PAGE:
Monday, 24 October 2011

Elective 10. New responsibility?

After finishing writing this blog yesterday, I had the excitement of being called up by Dr Bike at 1AM, and asked to be surgical assistant in an emergency C-Section.I scrubbed in, washing my hands using water from a barrel and a jug (no running water remember) followed by using a blue spirit which looked like meths to drench my hands. I guess the last step is needed as the water I was using to wash my hands was from the schistosomiasis lake, where people wash and animals drink. I then put on a sterile gown, which I have seen hung out in front of theatre before, with the surgical drapes, after being cleaned. These have been reused so many times there are dark stains across them from old blood that cannot be washed out. I hope they are sterilised after being hung outside to dry!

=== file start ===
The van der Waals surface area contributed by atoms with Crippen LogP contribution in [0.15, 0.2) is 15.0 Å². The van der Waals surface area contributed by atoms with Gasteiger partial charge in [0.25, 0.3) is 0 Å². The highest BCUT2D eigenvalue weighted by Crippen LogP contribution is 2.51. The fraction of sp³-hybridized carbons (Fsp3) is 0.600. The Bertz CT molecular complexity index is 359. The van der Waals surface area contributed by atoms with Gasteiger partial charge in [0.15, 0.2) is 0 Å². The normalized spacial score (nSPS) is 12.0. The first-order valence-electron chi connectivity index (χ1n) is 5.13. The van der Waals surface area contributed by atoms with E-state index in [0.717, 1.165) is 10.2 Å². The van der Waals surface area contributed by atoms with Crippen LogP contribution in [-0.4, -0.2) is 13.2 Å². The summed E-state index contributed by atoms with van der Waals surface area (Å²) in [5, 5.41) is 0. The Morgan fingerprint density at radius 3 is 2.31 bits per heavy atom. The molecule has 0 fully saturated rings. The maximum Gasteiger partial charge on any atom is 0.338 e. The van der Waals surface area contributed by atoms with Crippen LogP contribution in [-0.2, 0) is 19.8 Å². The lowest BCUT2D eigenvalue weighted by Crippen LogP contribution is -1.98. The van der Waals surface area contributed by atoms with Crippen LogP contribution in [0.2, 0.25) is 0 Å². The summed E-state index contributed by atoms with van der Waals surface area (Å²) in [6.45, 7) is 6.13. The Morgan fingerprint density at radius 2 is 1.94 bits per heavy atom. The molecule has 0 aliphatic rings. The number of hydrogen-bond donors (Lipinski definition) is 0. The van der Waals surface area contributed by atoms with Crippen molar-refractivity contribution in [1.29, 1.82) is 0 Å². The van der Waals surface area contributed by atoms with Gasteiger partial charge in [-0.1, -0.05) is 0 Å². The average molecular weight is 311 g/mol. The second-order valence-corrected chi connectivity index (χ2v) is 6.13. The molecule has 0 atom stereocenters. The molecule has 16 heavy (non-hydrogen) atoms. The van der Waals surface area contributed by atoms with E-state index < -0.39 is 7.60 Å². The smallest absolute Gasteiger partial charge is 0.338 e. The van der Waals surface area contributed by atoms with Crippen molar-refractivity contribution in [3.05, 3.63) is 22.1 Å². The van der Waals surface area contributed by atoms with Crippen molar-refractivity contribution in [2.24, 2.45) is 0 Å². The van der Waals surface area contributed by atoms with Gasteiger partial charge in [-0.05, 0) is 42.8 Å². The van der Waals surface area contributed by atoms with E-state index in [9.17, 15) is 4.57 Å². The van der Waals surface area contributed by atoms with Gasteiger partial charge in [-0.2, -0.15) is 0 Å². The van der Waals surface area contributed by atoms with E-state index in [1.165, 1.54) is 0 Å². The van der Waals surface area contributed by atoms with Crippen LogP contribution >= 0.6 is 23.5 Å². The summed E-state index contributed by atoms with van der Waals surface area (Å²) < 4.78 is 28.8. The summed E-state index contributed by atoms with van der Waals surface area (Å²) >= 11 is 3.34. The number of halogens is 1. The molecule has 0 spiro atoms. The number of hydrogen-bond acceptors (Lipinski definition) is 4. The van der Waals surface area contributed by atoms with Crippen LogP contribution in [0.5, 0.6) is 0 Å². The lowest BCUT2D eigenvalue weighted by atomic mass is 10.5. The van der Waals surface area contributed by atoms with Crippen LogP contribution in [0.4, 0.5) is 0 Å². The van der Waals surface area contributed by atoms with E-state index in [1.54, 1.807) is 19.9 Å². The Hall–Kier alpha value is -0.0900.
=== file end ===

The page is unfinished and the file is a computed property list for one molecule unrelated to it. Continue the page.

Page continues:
The gowns and drapes are hung out after an operation by the theatre. This is the middle of the hospital, with the out patients entrance visible behind the washing line.